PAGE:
Tortoise Enclosure Humidity


Keeping your tortoises in the right environment is important for their growth. Forget one aspect of it, and everything simply cascades into major physical deformities or just an overall unhealthy animal. Since we’re all trying to be responsible tortoise keepers, it’s important that we are able to maintain the right habitat quality for our tortoises to live in. One such aspect we need to be aware of constantly is tortoise enclosure humidity.

Maintaining the proper tortoise enclosure humidity of at least 50 – 60% with both a humid and a dry area is pretty much essential for a healthy tortoise, especially younger ones. In this article, we’ll be taking a look at tortoise enclosure humidity, its importance, how you can properly maintain it, and what could happen if you are unable to.

Why is Tortoise Enclosure Humidity Important?

Humidity basically is the concentration of water vapor that’s present in the surrounding air. Since the water is in its gaseous form, it’s pretty much invisible to the human eye. In order to check the humidity of your tortoise enclosure, you’ll need a hygrometer. The accuracy of hygrometers may depend on the quality of its build or the brand, so it’s best to have multiple hygrometers in one enclosure in order to have a more accurate reading. Either analog or digital will do the job nicely.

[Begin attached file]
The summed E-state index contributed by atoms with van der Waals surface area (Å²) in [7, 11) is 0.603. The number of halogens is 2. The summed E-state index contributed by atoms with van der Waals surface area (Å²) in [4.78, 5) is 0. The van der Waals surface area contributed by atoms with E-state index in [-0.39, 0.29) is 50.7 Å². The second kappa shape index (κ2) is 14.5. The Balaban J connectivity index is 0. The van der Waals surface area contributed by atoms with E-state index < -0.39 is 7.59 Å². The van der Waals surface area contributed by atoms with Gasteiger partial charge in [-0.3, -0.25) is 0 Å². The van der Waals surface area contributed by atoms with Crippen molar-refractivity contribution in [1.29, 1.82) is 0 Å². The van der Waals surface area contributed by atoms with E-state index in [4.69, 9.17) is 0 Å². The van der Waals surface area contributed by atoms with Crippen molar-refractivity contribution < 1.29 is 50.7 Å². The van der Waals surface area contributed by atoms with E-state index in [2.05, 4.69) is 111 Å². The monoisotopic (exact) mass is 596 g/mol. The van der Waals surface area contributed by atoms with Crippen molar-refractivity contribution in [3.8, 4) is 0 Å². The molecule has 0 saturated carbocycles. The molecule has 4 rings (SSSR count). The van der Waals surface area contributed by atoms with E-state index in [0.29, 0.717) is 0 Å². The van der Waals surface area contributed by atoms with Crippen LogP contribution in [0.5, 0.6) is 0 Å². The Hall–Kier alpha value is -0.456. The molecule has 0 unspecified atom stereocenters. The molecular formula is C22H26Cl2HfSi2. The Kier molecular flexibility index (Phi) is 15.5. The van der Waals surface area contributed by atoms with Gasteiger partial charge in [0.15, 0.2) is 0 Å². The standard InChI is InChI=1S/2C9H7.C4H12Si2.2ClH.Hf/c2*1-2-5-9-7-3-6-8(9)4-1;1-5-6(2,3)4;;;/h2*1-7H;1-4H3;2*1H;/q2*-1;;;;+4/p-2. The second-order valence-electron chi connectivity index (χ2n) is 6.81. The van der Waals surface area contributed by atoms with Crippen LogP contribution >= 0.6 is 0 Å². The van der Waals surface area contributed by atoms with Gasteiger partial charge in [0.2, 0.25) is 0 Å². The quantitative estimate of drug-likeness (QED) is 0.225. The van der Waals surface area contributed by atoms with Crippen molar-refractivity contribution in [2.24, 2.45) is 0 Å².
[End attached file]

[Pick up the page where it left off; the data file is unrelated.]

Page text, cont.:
Now, the humidity level in an environment is important to all reptiles, not just with tortoises. Many reptiles, including tortoises, absorb water through their skin. That’s because in some places where these tortoises live, it can be rare to find water for them to drink. So instead of absorbing water orally, they adapt by absorbing the water from the atmosphere. The lack of humidity pretty much has the same effect on tortoises as the lack of hydration will to humans or other mammals.